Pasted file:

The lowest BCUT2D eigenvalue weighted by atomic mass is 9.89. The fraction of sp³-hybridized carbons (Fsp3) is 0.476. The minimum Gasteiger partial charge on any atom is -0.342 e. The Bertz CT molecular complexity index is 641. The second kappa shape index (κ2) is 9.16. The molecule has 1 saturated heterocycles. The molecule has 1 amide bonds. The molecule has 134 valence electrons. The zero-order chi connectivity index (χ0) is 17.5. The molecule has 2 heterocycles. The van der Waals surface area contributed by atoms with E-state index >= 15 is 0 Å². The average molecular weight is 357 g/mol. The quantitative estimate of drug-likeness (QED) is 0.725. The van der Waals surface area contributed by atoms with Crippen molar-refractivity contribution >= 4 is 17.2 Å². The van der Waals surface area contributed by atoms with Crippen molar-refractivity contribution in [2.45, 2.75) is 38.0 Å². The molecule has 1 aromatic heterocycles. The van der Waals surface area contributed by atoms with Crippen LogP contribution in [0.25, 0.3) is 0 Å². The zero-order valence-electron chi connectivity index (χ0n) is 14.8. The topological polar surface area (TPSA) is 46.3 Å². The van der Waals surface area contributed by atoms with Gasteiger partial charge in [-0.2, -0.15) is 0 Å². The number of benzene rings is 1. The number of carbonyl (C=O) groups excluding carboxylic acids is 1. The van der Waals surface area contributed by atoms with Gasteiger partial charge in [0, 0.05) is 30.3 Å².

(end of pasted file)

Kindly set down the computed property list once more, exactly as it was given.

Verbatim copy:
The lowest BCUT2D eigenvalue weighted by atomic mass is 9.89. The fraction of sp³-hybridized carbons (Fsp3) is 0.476. The minimum Gasteiger partial charge on any atom is -0.342 e. The Bertz CT molecular complexity index is 641. The second kappa shape index (κ2) is 9.16. The molecule has 1 saturated heterocycles. The molecule has 1 amide bonds. The molecule has 134 valence electrons. The zero-order chi connectivity index (χ0) is 17.5. The molecule has 2 heterocycles. The van der Waals surface area contributed by atoms with E-state index >= 15 is 0 Å². The average molecular weight is 357 g/mol. The quantitative estimate of drug-likeness (QED) is 0.725. The van der Waals surface area contributed by atoms with Crippen molar-refractivity contribution >= 4 is 17.2 Å². The van der Waals surface area contributed by atoms with Crippen molar-refractivity contribution in [2.45, 2.75) is 38.0 Å². The molecule has 1 aromatic heterocycles. The van der Waals surface area contributed by atoms with Crippen LogP contribution in [0.25, 0.3) is 0 Å². The zero-order valence-electron chi connectivity index (χ0n) is 14.8. The topological polar surface area (TPSA) is 46.3 Å². The van der Waals surface area contributed by atoms with Gasteiger partial charge in [-0.2, -0.15) is 0 Å². The number of benzene rings is 1. The number of carbonyl (C=O) groups excluding carboxylic acids is 1. The van der Waals surface area contributed by atoms with Gasteiger partial charge in [0, 0.05) is 30.3 Å².